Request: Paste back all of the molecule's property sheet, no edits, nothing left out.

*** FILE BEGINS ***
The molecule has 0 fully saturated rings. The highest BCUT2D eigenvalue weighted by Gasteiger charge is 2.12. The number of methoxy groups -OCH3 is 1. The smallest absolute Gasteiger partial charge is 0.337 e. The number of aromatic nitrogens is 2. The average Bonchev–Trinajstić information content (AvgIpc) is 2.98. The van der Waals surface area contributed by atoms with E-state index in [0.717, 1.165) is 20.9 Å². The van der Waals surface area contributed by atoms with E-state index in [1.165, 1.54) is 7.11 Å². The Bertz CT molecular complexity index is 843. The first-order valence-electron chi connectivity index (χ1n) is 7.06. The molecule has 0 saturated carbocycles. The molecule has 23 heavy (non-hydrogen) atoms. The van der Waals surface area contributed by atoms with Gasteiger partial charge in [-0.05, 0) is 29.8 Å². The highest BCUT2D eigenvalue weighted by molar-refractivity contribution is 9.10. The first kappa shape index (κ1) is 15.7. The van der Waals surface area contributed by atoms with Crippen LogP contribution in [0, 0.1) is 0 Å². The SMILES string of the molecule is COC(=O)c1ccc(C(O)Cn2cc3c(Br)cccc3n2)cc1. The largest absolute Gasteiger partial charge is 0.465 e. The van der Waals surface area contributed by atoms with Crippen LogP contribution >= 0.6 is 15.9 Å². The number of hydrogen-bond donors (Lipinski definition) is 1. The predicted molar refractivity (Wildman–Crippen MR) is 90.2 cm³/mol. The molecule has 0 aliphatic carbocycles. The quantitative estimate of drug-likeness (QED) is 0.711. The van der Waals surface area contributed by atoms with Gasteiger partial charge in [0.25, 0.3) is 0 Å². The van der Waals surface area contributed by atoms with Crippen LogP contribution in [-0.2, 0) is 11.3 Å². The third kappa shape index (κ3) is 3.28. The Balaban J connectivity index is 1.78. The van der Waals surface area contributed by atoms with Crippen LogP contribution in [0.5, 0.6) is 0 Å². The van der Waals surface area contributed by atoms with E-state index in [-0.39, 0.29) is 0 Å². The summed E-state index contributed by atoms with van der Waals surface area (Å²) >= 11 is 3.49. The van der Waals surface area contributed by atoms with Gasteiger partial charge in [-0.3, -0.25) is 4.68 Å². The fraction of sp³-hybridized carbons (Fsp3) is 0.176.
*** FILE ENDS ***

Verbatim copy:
The molecule has 0 fully saturated rings. The highest BCUT2D eigenvalue weighted by Gasteiger charge is 2.12. The number of methoxy groups -OCH3 is 1. The smallest absolute Gasteiger partial charge is 0.337 e. The number of aromatic nitrogens is 2. The average Bonchev–Trinajstić information content (AvgIpc) is 2.98. The van der Waals surface area contributed by atoms with E-state index in [0.717, 1.165) is 20.9 Å². The van der Waals surface area contributed by atoms with E-state index in [1.165, 1.54) is 7.11 Å². The Bertz CT molecular complexity index is 843. The first-order valence-electron chi connectivity index (χ1n) is 7.06. The molecule has 0 saturated carbocycles. The molecule has 23 heavy (non-hydrogen) atoms. The van der Waals surface area contributed by atoms with Gasteiger partial charge in [-0.05, 0) is 29.8 Å². The highest BCUT2D eigenvalue weighted by molar-refractivity contribution is 9.10. The first kappa shape index (κ1) is 15.7. The van der Waals surface area contributed by atoms with Crippen LogP contribution in [0, 0.1) is 0 Å². The SMILES string of the molecule is COC(=O)c1ccc(C(O)Cn2cc3c(Br)cccc3n2)cc1. The largest absolute Gasteiger partial charge is 0.465 e. The van der Waals surface area contributed by atoms with Crippen LogP contribution >= 0.6 is 15.9 Å². The number of hydrogen-bond donors (Lipinski definition) is 1. The predicted molar refractivity (Wildman–Crippen MR) is 90.2 cm³/mol. The molecule has 0 aliphatic carbocycles. The quantitative estimate of drug-likeness (QED) is 0.711. The van der Waals surface area contributed by atoms with Gasteiger partial charge in [0.25, 0.3) is 0 Å². The van der Waals surface area contributed by atoms with Crippen LogP contribution in [-0.2, 0) is 11.3 Å². The third kappa shape index (κ3) is 3.28. The Balaban J connectivity index is 1.78. The van der Waals surface area contributed by atoms with Crippen LogP contribution in [0.5, 0.6) is 0 Å². The van der Waals surface area contributed by atoms with E-state index in [-0.39, 0.29) is 0 Å². The summed E-state index contributed by atoms with van der Waals surface area (Å²) >= 11 is 3.49. The van der Waals surface area contributed by atoms with Gasteiger partial charge in [-0.3, -0.25) is 4.68 Å². The fraction of sp³-hybridized carbons (Fsp3) is 0.176.